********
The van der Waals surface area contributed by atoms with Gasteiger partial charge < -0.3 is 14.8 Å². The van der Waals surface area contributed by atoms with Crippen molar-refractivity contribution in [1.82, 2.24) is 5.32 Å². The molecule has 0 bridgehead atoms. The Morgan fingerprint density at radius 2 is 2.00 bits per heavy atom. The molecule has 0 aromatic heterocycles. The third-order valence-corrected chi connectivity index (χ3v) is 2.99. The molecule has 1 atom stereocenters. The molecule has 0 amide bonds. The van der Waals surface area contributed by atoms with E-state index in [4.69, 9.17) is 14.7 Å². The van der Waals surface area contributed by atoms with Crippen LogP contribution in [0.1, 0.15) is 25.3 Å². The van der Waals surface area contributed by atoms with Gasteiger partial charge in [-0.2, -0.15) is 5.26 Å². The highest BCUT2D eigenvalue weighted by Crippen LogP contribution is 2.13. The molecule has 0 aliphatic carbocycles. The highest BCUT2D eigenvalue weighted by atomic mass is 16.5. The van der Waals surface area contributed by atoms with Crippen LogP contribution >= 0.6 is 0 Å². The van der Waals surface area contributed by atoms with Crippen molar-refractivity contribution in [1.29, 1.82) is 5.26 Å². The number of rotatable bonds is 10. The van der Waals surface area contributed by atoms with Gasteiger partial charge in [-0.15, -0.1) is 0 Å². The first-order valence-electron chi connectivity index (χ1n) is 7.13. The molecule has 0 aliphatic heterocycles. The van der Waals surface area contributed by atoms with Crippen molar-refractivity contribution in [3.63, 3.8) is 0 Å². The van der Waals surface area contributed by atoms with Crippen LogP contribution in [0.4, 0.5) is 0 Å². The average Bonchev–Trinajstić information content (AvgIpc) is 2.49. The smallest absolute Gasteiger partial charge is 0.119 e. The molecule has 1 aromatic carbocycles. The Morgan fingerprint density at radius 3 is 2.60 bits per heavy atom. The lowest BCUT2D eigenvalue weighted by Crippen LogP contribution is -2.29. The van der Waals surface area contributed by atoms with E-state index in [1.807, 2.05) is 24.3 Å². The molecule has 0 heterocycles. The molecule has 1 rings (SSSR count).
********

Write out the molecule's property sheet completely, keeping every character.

The van der Waals surface area contributed by atoms with Gasteiger partial charge < -0.3 is 14.8 Å². The van der Waals surface area contributed by atoms with Crippen molar-refractivity contribution in [1.82, 2.24) is 5.32 Å². The molecule has 0 bridgehead atoms. The Morgan fingerprint density at radius 2 is 2.00 bits per heavy atom. The molecule has 0 aromatic heterocycles. The third-order valence-corrected chi connectivity index (χ3v) is 2.99. The molecule has 1 atom stereocenters. The molecule has 0 amide bonds. The van der Waals surface area contributed by atoms with E-state index in [4.69, 9.17) is 14.7 Å². The van der Waals surface area contributed by atoms with Crippen LogP contribution in [0.1, 0.15) is 25.3 Å². The van der Waals surface area contributed by atoms with Gasteiger partial charge in [-0.2, -0.15) is 5.26 Å². The highest BCUT2D eigenvalue weighted by Crippen LogP contribution is 2.13. The molecule has 0 aliphatic carbocycles. The highest BCUT2D eigenvalue weighted by atomic mass is 16.5. The van der Waals surface area contributed by atoms with Crippen LogP contribution >= 0.6 is 0 Å². The van der Waals surface area contributed by atoms with Crippen molar-refractivity contribution in [1.29, 1.82) is 5.26 Å². The number of rotatable bonds is 10. The van der Waals surface area contributed by atoms with Gasteiger partial charge in [-0.15, -0.1) is 0 Å². The first-order valence-electron chi connectivity index (χ1n) is 7.13. The molecule has 0 aliphatic heterocycles. The van der Waals surface area contributed by atoms with Crippen molar-refractivity contribution in [3.63, 3.8) is 0 Å². The van der Waals surface area contributed by atoms with Crippen LogP contribution in [0.4, 0.5) is 0 Å². The average Bonchev–Trinajstić information content (AvgIpc) is 2.49. The smallest absolute Gasteiger partial charge is 0.119 e. The molecule has 1 aromatic carbocycles. The Morgan fingerprint density at radius 3 is 2.60 bits per heavy atom. The lowest BCUT2D eigenvalue weighted by Crippen LogP contribution is -2.29. The van der Waals surface area contributed by atoms with E-state index in [1.807, 2.05) is 24.3 Å². The molecule has 0 heterocycles. The molecule has 1 rings (SSSR count).